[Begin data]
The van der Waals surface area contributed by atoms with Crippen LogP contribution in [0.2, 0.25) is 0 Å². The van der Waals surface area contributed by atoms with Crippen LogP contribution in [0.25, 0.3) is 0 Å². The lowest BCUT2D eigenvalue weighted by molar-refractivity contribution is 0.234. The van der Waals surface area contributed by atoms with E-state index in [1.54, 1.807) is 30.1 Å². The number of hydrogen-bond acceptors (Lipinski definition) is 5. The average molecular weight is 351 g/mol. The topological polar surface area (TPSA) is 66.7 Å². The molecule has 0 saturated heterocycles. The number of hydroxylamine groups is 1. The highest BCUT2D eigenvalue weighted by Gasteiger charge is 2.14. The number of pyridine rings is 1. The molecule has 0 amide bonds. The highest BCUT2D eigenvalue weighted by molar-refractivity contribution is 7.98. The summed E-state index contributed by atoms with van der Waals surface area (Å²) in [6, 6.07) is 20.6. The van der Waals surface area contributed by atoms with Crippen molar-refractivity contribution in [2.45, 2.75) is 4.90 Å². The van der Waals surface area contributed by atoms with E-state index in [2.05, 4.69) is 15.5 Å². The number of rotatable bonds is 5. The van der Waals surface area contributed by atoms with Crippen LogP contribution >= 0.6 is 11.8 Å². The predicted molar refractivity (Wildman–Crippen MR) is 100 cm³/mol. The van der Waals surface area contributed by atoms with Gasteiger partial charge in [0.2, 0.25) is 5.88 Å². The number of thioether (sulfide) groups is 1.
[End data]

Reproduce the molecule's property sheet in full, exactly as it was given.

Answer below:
The van der Waals surface area contributed by atoms with Crippen LogP contribution in [0.2, 0.25) is 0 Å². The van der Waals surface area contributed by atoms with Crippen LogP contribution in [0.25, 0.3) is 0 Å². The lowest BCUT2D eigenvalue weighted by molar-refractivity contribution is 0.234. The van der Waals surface area contributed by atoms with E-state index in [1.54, 1.807) is 30.1 Å². The number of hydrogen-bond acceptors (Lipinski definition) is 5. The average molecular weight is 351 g/mol. The topological polar surface area (TPSA) is 66.7 Å². The molecule has 0 saturated heterocycles. The number of hydroxylamine groups is 1. The highest BCUT2D eigenvalue weighted by Gasteiger charge is 2.14. The number of pyridine rings is 1. The molecule has 0 amide bonds. The highest BCUT2D eigenvalue weighted by molar-refractivity contribution is 7.98. The summed E-state index contributed by atoms with van der Waals surface area (Å²) in [6, 6.07) is 20.6. The van der Waals surface area contributed by atoms with Crippen molar-refractivity contribution in [2.45, 2.75) is 4.90 Å². The van der Waals surface area contributed by atoms with E-state index in [2.05, 4.69) is 15.5 Å². The number of rotatable bonds is 5. The van der Waals surface area contributed by atoms with Crippen LogP contribution >= 0.6 is 11.8 Å². The predicted molar refractivity (Wildman–Crippen MR) is 100 cm³/mol. The van der Waals surface area contributed by atoms with Gasteiger partial charge in [0.2, 0.25) is 5.88 Å². The number of thioether (sulfide) groups is 1.